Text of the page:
She watches closely. All the Chinese babies seem so serious, and seem to be studying you carefully. Partly it’s because these babies from Changde have never really seen white people. But she really seems to be soaking things up. She’s made eye contact several times and I get the sense she’s trying to figure out, not just what I am, but what I’m all about. She follows you with her eyes as you walk. She has turned to look at me when I spoke her name, though not every time; perhaps I only got the tones right once.

When we got her, the babies from Changde (there were three in the group) had been driving for three plus hours on a brutally hot day in a car that may not have been air conditioned. They were late for their lunch feeding and in need of a diaper change. We raced her upstairs and gave her water first, then I held her while Tam tried to follow instructions for the Chinese rice formula they’re used to. We’d been treated to stories of babies who wouldn’t eat if the consistency wasn’t just what they were used to, or the nipples weren’t right, or the mixture wasn’t sweet enough. Well, she wolfed it down and came back for more, either a tribute to Tam’s formula making or at least a sign she was hungry.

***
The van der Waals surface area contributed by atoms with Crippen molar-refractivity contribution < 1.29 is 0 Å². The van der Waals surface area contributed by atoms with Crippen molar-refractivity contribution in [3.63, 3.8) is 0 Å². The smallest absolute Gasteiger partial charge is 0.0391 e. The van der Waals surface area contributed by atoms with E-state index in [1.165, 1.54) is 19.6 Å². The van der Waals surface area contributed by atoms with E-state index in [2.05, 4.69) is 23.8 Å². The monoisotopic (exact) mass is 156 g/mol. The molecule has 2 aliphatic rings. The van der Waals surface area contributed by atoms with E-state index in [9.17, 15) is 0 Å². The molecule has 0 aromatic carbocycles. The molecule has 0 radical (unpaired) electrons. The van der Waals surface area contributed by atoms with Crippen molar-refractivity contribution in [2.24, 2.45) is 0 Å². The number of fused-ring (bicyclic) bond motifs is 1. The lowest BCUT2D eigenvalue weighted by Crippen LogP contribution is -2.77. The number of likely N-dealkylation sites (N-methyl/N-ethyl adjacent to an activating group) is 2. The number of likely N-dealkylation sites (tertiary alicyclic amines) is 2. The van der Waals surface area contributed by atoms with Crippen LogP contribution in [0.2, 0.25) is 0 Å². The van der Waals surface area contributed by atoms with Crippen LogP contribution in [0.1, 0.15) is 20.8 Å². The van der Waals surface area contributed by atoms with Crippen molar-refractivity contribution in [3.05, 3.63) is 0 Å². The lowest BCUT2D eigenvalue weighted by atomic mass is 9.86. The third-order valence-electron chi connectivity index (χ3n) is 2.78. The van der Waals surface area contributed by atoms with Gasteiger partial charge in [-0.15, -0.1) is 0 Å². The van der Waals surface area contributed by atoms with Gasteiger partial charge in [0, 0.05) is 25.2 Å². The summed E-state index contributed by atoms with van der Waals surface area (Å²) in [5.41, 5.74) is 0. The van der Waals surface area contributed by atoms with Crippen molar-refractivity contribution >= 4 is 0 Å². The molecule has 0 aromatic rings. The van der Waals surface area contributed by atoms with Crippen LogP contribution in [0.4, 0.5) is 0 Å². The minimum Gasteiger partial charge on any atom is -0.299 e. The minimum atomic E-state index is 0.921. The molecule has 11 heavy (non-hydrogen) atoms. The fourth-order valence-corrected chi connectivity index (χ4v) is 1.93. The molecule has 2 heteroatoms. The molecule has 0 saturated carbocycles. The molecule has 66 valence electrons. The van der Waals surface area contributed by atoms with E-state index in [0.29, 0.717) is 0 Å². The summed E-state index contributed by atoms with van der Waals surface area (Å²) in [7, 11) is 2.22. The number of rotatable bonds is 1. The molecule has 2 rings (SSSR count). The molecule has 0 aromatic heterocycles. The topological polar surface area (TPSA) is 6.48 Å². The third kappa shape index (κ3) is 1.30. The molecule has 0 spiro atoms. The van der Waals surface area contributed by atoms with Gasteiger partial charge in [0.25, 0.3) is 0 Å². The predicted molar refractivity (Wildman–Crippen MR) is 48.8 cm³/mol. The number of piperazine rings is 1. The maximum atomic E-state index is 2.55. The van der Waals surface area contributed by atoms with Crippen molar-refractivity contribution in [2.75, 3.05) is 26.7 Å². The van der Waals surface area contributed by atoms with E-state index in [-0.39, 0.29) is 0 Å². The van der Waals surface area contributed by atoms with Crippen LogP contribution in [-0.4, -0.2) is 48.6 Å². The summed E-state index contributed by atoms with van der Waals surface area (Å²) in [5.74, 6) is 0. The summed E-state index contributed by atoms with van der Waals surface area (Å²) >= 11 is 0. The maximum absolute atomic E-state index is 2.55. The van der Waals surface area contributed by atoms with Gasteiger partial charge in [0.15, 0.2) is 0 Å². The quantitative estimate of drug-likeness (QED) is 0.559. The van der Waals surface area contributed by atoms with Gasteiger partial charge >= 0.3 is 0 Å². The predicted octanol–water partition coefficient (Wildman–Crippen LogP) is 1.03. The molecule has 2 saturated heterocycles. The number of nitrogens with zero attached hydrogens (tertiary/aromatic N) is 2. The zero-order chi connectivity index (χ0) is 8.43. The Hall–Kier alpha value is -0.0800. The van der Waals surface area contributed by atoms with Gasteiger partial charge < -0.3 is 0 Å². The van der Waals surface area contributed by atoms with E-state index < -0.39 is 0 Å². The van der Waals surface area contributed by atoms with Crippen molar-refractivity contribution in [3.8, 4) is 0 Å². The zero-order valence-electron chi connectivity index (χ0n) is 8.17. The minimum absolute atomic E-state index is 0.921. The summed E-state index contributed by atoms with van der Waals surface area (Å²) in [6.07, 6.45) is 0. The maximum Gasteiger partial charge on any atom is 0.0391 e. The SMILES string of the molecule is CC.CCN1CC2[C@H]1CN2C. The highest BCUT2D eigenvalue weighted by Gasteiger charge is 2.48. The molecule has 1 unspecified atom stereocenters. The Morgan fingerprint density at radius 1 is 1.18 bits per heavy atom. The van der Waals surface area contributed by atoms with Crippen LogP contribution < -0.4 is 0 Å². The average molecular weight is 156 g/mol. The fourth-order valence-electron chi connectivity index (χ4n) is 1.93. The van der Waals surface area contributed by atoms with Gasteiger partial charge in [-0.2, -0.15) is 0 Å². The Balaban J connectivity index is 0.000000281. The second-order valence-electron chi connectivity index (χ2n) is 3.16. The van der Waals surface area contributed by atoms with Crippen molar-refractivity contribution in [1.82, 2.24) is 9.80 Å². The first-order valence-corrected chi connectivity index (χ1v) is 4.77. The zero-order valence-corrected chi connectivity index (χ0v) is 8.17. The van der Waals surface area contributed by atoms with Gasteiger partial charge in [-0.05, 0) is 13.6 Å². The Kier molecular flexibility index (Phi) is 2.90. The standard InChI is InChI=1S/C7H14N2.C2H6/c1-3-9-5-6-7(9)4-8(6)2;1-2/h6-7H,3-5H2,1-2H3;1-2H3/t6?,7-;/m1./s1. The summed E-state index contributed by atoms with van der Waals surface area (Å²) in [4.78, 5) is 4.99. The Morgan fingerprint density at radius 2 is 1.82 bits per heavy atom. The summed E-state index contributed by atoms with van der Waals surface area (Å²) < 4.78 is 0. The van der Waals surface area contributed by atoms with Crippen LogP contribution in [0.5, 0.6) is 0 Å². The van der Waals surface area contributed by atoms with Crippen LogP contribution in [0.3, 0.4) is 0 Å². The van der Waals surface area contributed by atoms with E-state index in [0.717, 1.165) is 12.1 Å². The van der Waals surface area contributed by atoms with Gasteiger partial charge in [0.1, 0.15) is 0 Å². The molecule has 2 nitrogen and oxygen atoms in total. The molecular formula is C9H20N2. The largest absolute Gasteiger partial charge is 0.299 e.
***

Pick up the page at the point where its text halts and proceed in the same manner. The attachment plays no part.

She let us change her diaper quite readily (just wet this time; I still have lessons to learn). She was a bit more recalcitrant about being put in new clothes. Though it took her a little while to go to sleep, she napped readily.

We’d heard plenty of stories about babies who, on delivery to the adoptive parents, won’t eat, or sleep, or just withdraw into themselves, or cry constantly. She hit none of those extremes. She didn’t exactly smile and laugh and make herself right at home, but she did seem to accept us and what we were doing routinely enough.

So much to get to know: she seemed to do fine on the bed, and in her crib, but when Tam tried to put her down on the floor to see if she wanted to explore there, she complained.

We still need to put a smile on her face: the reports say she smiles easily, but none of the pictures showed it and we haven’t seen it yet. But she doesn’t seem unhappy either, or withdrawn into herself: the rattle toy is quite the thing, and she likes to be held and touched and to have body contact. We’re glad to oblige.

As I write this I’ve known my daughter just a little over three hours. I can’t say I know her well. But I thought I should record these first impressions.

And a few about me as well: I’m feeling very paternal, very protective, as I said earlier. I teared up looking at her asleep: seeing her there really drove home for me the responsibility (and pride) of fatherhood. This tiny human being is utterly dependant, now, on Tam and myself, and just as she is changing our lives so wonderfully, we are changing hers in ways we can only barely understand ourselves. Tam and I have a deep love and commitment, but we are adults who survived on our own for years before we married; neither is dependant on the other except for emotional support and love. But Xiao Chao is totally dependant on us, and that makes for a different kind of commitment and responsibility.  And she can count on it.